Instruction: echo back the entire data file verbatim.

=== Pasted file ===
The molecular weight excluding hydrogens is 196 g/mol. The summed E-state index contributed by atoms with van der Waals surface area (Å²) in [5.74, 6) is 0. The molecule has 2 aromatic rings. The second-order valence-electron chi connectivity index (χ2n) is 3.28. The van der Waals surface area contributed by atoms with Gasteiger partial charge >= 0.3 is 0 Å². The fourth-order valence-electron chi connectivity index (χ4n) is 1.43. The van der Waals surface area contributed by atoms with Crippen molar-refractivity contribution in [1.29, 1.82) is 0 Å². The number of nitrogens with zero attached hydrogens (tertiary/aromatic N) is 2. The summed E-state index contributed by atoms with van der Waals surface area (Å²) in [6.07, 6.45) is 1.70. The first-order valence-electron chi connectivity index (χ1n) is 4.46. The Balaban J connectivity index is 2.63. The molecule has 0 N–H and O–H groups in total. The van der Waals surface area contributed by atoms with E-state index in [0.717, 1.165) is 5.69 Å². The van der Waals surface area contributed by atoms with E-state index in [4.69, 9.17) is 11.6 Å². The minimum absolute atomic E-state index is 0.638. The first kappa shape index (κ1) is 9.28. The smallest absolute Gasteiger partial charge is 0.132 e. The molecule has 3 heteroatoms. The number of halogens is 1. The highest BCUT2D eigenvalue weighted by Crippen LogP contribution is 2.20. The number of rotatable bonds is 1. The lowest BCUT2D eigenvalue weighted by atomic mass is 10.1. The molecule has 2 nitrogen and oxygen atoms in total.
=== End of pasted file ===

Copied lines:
The molecular weight excluding hydrogens is 196 g/mol. The summed E-state index contributed by atoms with van der Waals surface area (Å²) in [5.74, 6) is 0. The molecule has 2 aromatic rings. The second-order valence-electron chi connectivity index (χ2n) is 3.28. The van der Waals surface area contributed by atoms with Gasteiger partial charge >= 0.3 is 0 Å². The fourth-order valence-electron chi connectivity index (χ4n) is 1.43. The van der Waals surface area contributed by atoms with Crippen molar-refractivity contribution in [1.29, 1.82) is 0 Å². The number of nitrogens with zero attached hydrogens (tertiary/aromatic N) is 2. The summed E-state index contributed by atoms with van der Waals surface area (Å²) in [6.07, 6.45) is 1.70. The first-order valence-electron chi connectivity index (χ1n) is 4.46. The Balaban J connectivity index is 2.63. The molecule has 0 N–H and O–H groups in total. The van der Waals surface area contributed by atoms with E-state index in [0.717, 1.165) is 5.69 Å². The van der Waals surface area contributed by atoms with E-state index in [4.69, 9.17) is 11.6 Å². The minimum absolute atomic E-state index is 0.638. The first kappa shape index (κ1) is 9.28. The smallest absolute Gasteiger partial charge is 0.132 e. The molecule has 3 heteroatoms. The number of halogens is 1. The highest BCUT2D eigenvalue weighted by Crippen LogP contribution is 2.20. The number of rotatable bonds is 1. The lowest BCUT2D eigenvalue weighted by atomic mass is 10.1. The molecule has 2 nitrogen and oxygen atoms in total.